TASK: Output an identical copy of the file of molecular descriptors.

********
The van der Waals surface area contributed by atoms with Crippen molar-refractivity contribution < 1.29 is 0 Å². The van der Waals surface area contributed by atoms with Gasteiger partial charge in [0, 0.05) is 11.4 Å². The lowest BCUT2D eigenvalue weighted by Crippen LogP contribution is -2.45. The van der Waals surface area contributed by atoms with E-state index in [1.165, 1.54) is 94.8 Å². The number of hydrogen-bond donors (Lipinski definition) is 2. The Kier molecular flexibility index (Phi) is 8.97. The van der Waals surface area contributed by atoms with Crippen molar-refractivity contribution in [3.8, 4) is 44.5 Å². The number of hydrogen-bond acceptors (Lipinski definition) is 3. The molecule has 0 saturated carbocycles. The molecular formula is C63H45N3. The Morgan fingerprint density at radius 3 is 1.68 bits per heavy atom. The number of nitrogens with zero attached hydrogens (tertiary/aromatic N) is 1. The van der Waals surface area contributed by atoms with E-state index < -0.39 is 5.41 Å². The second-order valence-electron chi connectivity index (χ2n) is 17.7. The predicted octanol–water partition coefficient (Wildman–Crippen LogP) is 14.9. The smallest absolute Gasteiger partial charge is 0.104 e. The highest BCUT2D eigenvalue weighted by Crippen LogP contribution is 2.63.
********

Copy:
The van der Waals surface area contributed by atoms with Crippen molar-refractivity contribution < 1.29 is 0 Å². The van der Waals surface area contributed by atoms with Gasteiger partial charge in [0, 0.05) is 11.4 Å². The lowest BCUT2D eigenvalue weighted by Crippen LogP contribution is -2.45. The van der Waals surface area contributed by atoms with E-state index in [1.165, 1.54) is 94.8 Å². The number of hydrogen-bond donors (Lipinski definition) is 2. The Kier molecular flexibility index (Phi) is 8.97. The van der Waals surface area contributed by atoms with Crippen molar-refractivity contribution in [3.8, 4) is 44.5 Å². The number of hydrogen-bond acceptors (Lipinski definition) is 3. The molecule has 0 saturated carbocycles. The molecular formula is C63H45N3. The Morgan fingerprint density at radius 3 is 1.68 bits per heavy atom. The number of nitrogens with zero attached hydrogens (tertiary/aromatic N) is 1. The van der Waals surface area contributed by atoms with E-state index < -0.39 is 5.41 Å². The second-order valence-electron chi connectivity index (χ2n) is 17.7. The predicted octanol–water partition coefficient (Wildman–Crippen LogP) is 14.9. The smallest absolute Gasteiger partial charge is 0.104 e. The highest BCUT2D eigenvalue weighted by Crippen LogP contribution is 2.63.